EFF in the News
The three-day meeting will bring together members of the Tracking Protection Working Group that includes lawyers and academics along with representatives from Google, Microsoft, Yahoo, Apple, AT&T, the FTC, and invited experts from privacy groups such as the Electronic Frontier Foundation and the Center for Digital Democracy.
One, Kyle Goodwin, is seeking the return of data. Goodwin, who reports on high school sports in Ohio, stored videos through Megaupload, according to the digital rights group Electronic Frontier Foundation. Goodwin's own servers crashed recently, leaving him with no files other than those he sent to Megaupload, says EFF, which is representing Goodwin.
“It’s a little piece of SOPA wrapped up in a bill that’s supposedly designed to facilitate detection of and defense against cybersecurity threats,” the EFF writes.
Big dogs like Google, Facebook, the Electronic Frontier Foundation, and now the Motion Picture Association of America have all filed briefs in an obscure copyright case currently being heard by the 7th Circuit Court of Appeals. At stake: what does a service have to do when a takedown notice is filed, and should that site have an additional burden to block repeat offenders?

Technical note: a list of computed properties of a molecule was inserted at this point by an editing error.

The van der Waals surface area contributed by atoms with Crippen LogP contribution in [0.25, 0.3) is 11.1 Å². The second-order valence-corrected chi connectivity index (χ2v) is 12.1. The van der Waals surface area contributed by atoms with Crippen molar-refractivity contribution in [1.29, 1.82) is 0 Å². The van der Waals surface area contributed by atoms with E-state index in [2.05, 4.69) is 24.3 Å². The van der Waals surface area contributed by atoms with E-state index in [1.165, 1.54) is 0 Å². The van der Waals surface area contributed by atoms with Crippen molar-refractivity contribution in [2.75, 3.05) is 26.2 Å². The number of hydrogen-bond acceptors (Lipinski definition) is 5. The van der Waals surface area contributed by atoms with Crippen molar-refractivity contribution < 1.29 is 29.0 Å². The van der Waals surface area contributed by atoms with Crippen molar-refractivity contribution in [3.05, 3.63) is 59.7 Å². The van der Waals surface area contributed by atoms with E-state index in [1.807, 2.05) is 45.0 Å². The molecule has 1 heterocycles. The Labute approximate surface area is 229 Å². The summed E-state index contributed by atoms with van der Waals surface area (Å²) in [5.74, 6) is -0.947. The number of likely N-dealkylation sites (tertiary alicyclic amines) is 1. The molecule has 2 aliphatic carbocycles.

Some digital rights groups, including the Center for Democracy and Technology and the Electronic Frontier Foundation, have raised privacy and civil liberties concerns about CISPA.
Privacy and online speech advocate Electronic Frontier Foundation attacked the proposed bill last month, claiming that it unfairly targets anti-government whistleblower sites. “The language is so broad it could be used as a blunt instrument to attack Websites like The Pirate Bay or WikiLeaks,” wrote EFF’s Rainey Reitman.
Rainey Reitman and Lee Tien of the Electronic Frontier Foundation released a statement outlining their concerns about the inclusion of intellectual property in CISPA.
Jillian C York is director for International Freedom of Expression at the Electronic Frontier Foundation in San Francisco. Here she writes about " Fighting online censorship when legal action fails".
According to the EFF, the language in CISPA is worded so broadly that it could be interpreted to allow Internet Service Providers (ISPs) and companies such as Google and Facebook to intercept your messages and transmit them to the government.
''You wouldn't intentionally store sensitive data on a console,'' Parker Higgins, a spokesman for the online privacy group, the Electronic Frontier Foundation, says. ''But I can think of things like connection logs and conversation logs that are incidentally stored data. And it's even more alarming because users might not know that the data is created.